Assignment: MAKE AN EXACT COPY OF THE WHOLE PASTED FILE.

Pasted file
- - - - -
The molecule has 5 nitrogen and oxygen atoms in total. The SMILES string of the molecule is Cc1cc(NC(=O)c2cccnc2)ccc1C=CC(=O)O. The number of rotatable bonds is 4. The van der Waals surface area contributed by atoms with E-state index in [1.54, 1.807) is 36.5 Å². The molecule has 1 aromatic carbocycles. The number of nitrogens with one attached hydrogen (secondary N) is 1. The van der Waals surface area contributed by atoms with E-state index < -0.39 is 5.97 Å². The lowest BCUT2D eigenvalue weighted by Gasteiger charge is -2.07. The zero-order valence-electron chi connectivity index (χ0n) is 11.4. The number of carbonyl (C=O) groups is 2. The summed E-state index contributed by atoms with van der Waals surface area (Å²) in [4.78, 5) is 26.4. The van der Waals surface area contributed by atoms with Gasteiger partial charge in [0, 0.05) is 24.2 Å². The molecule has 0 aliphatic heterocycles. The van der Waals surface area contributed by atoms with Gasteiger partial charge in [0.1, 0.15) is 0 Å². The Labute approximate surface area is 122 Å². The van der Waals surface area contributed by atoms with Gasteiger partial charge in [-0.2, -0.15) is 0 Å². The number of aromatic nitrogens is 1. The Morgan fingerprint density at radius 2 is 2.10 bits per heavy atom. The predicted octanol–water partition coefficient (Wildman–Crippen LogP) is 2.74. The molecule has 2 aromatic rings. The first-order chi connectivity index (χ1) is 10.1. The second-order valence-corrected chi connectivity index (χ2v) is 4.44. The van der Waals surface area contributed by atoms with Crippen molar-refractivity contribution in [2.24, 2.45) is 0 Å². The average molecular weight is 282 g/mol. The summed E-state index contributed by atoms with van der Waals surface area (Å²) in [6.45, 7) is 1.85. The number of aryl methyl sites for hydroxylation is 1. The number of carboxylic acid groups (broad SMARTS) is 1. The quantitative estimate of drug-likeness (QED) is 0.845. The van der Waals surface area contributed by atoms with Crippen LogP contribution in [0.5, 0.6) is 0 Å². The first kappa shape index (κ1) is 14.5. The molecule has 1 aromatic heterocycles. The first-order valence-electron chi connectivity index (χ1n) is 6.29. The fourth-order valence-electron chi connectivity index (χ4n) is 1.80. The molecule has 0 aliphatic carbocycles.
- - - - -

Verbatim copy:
The molecule has 5 nitrogen and oxygen atoms in total. The SMILES string of the molecule is Cc1cc(NC(=O)c2cccnc2)ccc1C=CC(=O)O. The number of rotatable bonds is 4. The van der Waals surface area contributed by atoms with E-state index in [1.54, 1.807) is 36.5 Å². The molecule has 1 aromatic carbocycles. The number of nitrogens with one attached hydrogen (secondary N) is 1. The van der Waals surface area contributed by atoms with E-state index < -0.39 is 5.97 Å². The lowest BCUT2D eigenvalue weighted by Gasteiger charge is -2.07. The zero-order valence-electron chi connectivity index (χ0n) is 11.4. The number of carbonyl (C=O) groups is 2. The summed E-state index contributed by atoms with van der Waals surface area (Å²) in [4.78, 5) is 26.4. The van der Waals surface area contributed by atoms with Gasteiger partial charge in [0, 0.05) is 24.2 Å². The molecule has 0 aliphatic heterocycles. The van der Waals surface area contributed by atoms with Gasteiger partial charge in [0.1, 0.15) is 0 Å². The Labute approximate surface area is 122 Å². The van der Waals surface area contributed by atoms with Gasteiger partial charge in [-0.2, -0.15) is 0 Å². The number of aromatic nitrogens is 1. The Morgan fingerprint density at radius 2 is 2.10 bits per heavy atom. The predicted octanol–water partition coefficient (Wildman–Crippen LogP) is 2.74. The molecule has 2 aromatic rings. The first-order chi connectivity index (χ1) is 10.1. The second-order valence-corrected chi connectivity index (χ2v) is 4.44. The van der Waals surface area contributed by atoms with Crippen molar-refractivity contribution in [2.24, 2.45) is 0 Å². The average molecular weight is 282 g/mol. The summed E-state index contributed by atoms with van der Waals surface area (Å²) in [6.45, 7) is 1.85. The number of aryl methyl sites for hydroxylation is 1. The number of carboxylic acid groups (broad SMARTS) is 1. The quantitative estimate of drug-likeness (QED) is 0.845. The van der Waals surface area contributed by atoms with Crippen LogP contribution in [0.5, 0.6) is 0 Å². The first kappa shape index (κ1) is 14.5. The molecule has 1 aromatic heterocycles. The first-order valence-electron chi connectivity index (χ1n) is 6.29. The fourth-order valence-electron chi connectivity index (χ4n) is 1.80. The molecule has 0 aliphatic carbocycles.